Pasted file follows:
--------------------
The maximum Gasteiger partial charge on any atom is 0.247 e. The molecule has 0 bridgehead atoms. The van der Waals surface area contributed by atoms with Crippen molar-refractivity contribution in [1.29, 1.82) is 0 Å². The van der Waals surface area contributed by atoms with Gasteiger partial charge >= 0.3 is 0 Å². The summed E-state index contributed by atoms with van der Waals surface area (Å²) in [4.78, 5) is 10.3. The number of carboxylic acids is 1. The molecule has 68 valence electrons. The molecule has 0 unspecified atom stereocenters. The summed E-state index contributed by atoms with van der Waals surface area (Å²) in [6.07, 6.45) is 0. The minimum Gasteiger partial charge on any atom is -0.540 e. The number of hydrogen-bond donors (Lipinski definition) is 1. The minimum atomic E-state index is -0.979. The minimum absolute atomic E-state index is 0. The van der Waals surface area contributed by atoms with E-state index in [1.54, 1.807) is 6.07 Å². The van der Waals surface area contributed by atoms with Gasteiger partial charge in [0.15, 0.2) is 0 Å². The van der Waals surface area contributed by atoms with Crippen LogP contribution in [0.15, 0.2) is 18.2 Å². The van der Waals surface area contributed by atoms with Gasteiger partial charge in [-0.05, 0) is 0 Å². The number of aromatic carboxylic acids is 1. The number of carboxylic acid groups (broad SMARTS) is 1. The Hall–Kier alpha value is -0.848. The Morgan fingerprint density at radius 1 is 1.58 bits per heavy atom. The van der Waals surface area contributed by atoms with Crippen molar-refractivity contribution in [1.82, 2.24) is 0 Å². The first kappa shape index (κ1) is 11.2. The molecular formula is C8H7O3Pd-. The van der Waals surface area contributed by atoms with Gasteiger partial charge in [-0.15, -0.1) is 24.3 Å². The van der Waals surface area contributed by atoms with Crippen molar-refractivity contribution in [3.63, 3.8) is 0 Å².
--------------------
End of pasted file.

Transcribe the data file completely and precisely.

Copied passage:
The maximum Gasteiger partial charge on any atom is 0.247 e. The molecule has 0 bridgehead atoms. The van der Waals surface area contributed by atoms with Crippen molar-refractivity contribution in [1.29, 1.82) is 0 Å². The van der Waals surface area contributed by atoms with Gasteiger partial charge >= 0.3 is 0 Å². The summed E-state index contributed by atoms with van der Waals surface area (Å²) in [4.78, 5) is 10.3. The number of carboxylic acids is 1. The molecule has 68 valence electrons. The molecule has 0 unspecified atom stereocenters. The summed E-state index contributed by atoms with van der Waals surface area (Å²) in [6.07, 6.45) is 0. The minimum Gasteiger partial charge on any atom is -0.540 e. The number of hydrogen-bond donors (Lipinski definition) is 1. The minimum atomic E-state index is -0.979. The minimum absolute atomic E-state index is 0. The van der Waals surface area contributed by atoms with E-state index in [1.54, 1.807) is 6.07 Å². The van der Waals surface area contributed by atoms with Gasteiger partial charge in [0.15, 0.2) is 0 Å². The van der Waals surface area contributed by atoms with Crippen LogP contribution in [0.15, 0.2) is 18.2 Å². The van der Waals surface area contributed by atoms with Gasteiger partial charge in [-0.05, 0) is 0 Å². The number of aromatic carboxylic acids is 1. The number of carboxylic acid groups (broad SMARTS) is 1. The Hall–Kier alpha value is -0.848. The Morgan fingerprint density at radius 1 is 1.58 bits per heavy atom. The van der Waals surface area contributed by atoms with Crippen molar-refractivity contribution in [1.82, 2.24) is 0 Å². The first kappa shape index (κ1) is 11.2. The molecular formula is C8H7O3Pd-. The van der Waals surface area contributed by atoms with Gasteiger partial charge in [-0.15, -0.1) is 24.3 Å². The van der Waals surface area contributed by atoms with Crippen molar-refractivity contribution in [3.63, 3.8) is 0 Å².